There are diodes before and after the buffer stage for added protection of the opamp and the A/D converter. The second channel of the A/D converter is used to measure the battery voltage in the car, with a fixed divider followed by a clamp.

Lastly, I connected the internal adjustable voltage reference inside the microcontroller back into the comparator that's built into the microcontroller. By comparing this reference voltage with the output of the sensor, digital signals that are small in magnitude to be measured by adjusting the reference voltage. I also added some hysteresis to the comparator as well. This could clean up some noisy edges that may be present in PWM/PFM input signals.

I think that covers this whole schematic page.


extra I/O

Even though I picked a microcontroller with a large amount of I/O pins, I still ran out. I added three MCP23S08 I/O expanders from Microchip. One controls the four pairs of power supply output load switches and reads the state of a 4-position DIP switch. Another controls the open-drain output buffer and interfaces two pushbuttons. The third is a 2x6 LED matrix. One column of green and one column of red. What's interesting about these I/O expanders is that they share a chip select signal, and then have a 2 bit address which is used to discern between each device. So it's sort of like a weird SPI/I2C hybrid thing.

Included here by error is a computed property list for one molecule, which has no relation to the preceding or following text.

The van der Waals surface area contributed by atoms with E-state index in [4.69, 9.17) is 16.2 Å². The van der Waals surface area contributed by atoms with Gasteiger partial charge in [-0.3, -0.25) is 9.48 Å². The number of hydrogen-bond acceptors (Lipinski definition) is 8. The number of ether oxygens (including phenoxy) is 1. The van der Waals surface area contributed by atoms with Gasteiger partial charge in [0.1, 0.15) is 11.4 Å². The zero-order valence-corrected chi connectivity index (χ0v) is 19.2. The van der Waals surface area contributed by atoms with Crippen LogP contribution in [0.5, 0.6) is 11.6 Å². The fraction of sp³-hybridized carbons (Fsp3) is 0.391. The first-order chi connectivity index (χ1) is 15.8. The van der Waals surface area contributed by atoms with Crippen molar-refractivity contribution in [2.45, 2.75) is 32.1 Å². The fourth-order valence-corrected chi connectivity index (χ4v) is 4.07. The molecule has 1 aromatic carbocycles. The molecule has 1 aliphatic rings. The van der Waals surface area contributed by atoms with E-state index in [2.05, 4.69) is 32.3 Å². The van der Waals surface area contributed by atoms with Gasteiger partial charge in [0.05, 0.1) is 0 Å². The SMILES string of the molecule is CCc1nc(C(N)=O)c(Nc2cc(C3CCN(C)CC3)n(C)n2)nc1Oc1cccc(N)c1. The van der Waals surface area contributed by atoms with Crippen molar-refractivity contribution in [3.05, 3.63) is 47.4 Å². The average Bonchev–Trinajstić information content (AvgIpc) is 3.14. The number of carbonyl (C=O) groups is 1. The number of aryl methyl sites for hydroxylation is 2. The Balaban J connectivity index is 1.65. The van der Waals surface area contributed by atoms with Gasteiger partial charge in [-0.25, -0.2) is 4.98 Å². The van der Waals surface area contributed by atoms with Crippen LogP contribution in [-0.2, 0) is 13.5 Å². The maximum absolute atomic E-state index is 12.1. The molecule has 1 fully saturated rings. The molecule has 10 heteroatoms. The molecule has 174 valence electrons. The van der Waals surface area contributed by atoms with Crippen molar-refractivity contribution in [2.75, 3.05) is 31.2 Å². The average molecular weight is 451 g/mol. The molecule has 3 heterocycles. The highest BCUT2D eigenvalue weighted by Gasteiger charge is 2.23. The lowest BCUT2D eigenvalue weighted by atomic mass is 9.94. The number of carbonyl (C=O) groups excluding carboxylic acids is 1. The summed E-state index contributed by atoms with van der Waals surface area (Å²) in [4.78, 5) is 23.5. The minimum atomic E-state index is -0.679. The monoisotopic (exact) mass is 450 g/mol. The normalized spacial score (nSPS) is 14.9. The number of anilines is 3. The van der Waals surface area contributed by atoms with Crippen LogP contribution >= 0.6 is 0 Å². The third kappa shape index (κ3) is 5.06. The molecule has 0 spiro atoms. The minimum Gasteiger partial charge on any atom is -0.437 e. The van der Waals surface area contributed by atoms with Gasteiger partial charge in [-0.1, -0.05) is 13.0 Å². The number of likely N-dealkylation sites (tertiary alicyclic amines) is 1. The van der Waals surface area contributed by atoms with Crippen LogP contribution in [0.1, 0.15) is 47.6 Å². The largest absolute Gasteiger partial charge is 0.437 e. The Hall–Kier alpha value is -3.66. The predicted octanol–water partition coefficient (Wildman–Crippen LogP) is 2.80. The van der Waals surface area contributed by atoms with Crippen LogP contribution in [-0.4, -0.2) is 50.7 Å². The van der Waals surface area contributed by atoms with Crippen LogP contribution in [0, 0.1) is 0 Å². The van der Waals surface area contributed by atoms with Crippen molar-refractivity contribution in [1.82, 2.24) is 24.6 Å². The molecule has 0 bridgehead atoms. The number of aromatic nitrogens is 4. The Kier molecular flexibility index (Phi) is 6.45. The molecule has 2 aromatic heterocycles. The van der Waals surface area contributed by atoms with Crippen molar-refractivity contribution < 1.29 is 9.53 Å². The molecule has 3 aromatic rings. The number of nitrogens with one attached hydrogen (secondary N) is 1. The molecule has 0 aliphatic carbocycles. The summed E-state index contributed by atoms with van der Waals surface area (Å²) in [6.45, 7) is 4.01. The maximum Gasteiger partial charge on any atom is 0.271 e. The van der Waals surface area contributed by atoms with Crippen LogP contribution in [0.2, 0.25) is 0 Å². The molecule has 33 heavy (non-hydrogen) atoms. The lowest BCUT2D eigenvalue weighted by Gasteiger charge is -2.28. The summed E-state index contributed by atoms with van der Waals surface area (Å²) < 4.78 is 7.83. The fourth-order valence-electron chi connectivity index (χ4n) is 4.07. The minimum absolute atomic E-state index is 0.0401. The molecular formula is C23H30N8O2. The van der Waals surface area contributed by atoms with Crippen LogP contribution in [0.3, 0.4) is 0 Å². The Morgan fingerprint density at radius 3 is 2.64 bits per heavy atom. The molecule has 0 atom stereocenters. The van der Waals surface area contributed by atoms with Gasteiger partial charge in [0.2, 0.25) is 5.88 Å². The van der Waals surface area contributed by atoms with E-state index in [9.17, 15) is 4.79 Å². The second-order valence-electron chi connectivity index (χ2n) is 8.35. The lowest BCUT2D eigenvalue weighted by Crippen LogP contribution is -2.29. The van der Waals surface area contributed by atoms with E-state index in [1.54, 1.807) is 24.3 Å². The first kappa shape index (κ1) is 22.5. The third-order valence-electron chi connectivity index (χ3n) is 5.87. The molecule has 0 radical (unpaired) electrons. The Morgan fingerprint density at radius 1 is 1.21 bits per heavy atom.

The rest is boring microcontroller implementation and some other small parts, such a temperature sensor and some connectors. I used the same microcontroller as I did in my PCB business card, just in a larger package. I was already familiar with it and didn't want to risk trying something new on a project where I was already doing so many things I wasn't 100% sure would work.

The full schematic is available here.